What inspired you to teach? I still remember my Kindergarten teacher and it was a pleasant memory. After learning all of the colors and identifying them by sight, I was given the opportunity to go in front of the class and hold up the color flash cards for students to recall. I was now helping my fellow classmates learn the colors. That was a powerful moment! It seems simple and most children could easily allow that memory to fade, but not only did it wake up a desire within, it changed me. I believe it was at that moment that I fell in love with teaching. Unbeknownst to my teacher, and myself at the time, that moment opened up my inner desire to keep on learning. I would continue learning so that I could share my knowledge with others. This teacher had found the code to unlock a shy and apprehensive student. Ever since then, I have wanted to recreate those moments and opportunities with as much frequency as possible to anyone I came in contact with, especially little ones. Today as a first grade teacher, I look to create that moment everyday for my students. I am not necessarily looking for the exact outcome that I received but I push to foster learning opportunities that lead to “aha moments, light bulbs going off, moments where persistence pays off, and moments of accomplishments and satisfaction at the end of the day. My students engage in meaningful class discussions, partner discovery, group work, fun and sharing, I also constantly seek to foster an emotionally safe classroom. I believe in empowering and encouraging my students to return to school the next day and do it all over again.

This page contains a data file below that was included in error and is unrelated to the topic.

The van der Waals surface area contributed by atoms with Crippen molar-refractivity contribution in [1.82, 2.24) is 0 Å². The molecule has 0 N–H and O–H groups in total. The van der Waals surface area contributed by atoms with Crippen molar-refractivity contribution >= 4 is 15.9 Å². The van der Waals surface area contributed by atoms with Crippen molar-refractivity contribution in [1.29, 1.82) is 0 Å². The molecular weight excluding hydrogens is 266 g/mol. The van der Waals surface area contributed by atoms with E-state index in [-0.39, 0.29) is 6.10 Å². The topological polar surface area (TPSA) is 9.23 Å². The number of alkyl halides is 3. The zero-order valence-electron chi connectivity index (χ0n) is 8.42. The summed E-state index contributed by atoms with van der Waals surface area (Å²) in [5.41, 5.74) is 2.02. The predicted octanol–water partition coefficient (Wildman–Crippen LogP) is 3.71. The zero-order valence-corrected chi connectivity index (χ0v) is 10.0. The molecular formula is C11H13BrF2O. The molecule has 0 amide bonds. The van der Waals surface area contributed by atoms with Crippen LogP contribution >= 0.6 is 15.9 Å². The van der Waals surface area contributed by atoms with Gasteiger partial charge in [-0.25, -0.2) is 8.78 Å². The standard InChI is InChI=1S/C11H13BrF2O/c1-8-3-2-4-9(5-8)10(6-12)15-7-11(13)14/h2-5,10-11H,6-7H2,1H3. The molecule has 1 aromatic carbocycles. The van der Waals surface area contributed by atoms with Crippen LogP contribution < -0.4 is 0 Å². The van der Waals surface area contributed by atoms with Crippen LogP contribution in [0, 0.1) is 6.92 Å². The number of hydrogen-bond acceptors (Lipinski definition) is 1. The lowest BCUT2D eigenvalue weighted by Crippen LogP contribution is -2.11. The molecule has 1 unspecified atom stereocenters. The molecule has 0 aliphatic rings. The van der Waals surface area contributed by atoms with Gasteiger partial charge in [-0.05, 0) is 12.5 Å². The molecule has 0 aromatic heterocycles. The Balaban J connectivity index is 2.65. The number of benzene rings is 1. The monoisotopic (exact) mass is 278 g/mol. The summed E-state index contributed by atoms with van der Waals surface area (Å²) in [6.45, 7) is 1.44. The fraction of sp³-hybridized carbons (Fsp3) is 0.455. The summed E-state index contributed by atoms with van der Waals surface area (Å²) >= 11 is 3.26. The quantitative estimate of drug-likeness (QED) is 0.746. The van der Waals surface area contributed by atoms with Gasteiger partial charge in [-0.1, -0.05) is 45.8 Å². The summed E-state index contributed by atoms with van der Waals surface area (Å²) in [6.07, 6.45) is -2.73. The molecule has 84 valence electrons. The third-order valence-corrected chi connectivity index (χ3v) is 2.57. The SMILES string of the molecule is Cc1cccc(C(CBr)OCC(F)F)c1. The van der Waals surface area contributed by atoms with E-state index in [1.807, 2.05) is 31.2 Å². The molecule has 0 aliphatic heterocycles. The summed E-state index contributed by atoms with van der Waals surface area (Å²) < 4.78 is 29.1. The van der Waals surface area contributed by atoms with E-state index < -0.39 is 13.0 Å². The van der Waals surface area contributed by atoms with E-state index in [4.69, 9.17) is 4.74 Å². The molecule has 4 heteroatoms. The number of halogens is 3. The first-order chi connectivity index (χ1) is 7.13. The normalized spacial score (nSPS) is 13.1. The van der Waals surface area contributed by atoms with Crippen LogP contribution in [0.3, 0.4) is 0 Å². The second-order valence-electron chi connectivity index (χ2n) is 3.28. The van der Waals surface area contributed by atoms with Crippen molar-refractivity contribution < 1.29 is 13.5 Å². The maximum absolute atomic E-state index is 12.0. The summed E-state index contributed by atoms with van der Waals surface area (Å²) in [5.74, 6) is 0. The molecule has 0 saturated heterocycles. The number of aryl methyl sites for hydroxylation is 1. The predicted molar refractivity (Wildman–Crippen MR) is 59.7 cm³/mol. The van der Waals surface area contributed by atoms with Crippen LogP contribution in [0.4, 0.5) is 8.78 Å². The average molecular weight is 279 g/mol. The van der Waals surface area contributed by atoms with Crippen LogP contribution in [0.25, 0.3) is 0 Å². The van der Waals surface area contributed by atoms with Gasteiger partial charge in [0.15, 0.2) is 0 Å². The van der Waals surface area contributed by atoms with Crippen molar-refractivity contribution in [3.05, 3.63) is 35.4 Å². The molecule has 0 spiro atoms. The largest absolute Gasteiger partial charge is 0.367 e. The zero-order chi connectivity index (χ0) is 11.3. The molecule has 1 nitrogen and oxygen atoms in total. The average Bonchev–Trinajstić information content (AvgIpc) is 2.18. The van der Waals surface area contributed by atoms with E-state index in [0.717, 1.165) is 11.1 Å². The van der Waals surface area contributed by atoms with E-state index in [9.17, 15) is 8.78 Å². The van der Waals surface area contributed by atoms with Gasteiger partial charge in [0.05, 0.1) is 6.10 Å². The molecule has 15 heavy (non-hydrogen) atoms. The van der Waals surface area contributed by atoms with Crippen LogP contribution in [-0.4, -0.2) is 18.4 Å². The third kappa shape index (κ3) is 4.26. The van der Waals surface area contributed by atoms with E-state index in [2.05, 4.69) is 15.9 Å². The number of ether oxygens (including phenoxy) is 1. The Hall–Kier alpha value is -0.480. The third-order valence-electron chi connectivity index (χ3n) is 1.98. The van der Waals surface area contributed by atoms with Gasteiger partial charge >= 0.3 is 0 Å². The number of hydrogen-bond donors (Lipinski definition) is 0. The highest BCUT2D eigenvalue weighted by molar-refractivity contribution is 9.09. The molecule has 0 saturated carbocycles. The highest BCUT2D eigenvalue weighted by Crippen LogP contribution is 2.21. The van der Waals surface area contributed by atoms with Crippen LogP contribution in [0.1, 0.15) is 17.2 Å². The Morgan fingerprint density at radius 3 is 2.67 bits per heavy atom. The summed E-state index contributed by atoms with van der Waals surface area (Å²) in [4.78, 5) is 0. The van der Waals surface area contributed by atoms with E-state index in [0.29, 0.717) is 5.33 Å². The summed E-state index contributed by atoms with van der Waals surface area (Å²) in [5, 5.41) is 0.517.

Why teach in the immersion program? As a child I remember my mother telling me how great it was that I was learning to read, write and speak English but that it was also equally important that I read, write and speak in my native language, Spanish. In conjunction with speaking Spanish in the home, every night my mother would read the Bible to us in Spanish. We would engage in great family discussions and Q&A and boy did it pay off. Up until my senior year of college I had never heard of immersion programs. When I was presented with the opportunity to join Montgomery County Public Schools and teach in my first language, I wasted no time in accepting the challenge. As I inquired more about the program, I learned that my future students would learn the language through the content areas of math and science. A majority of my students come from homes where English is the primary language. Many families have made the intentional decision to enroll their children in the program so that they would not only acquire a new language but learn an experience and value different cultures. When I see and hear my young students searching for the words and phrases to express themselves and their feelings, I am able to emphasize and apply not only the correct strategies I have learned as an educator but exercise patience and encourage them along the way.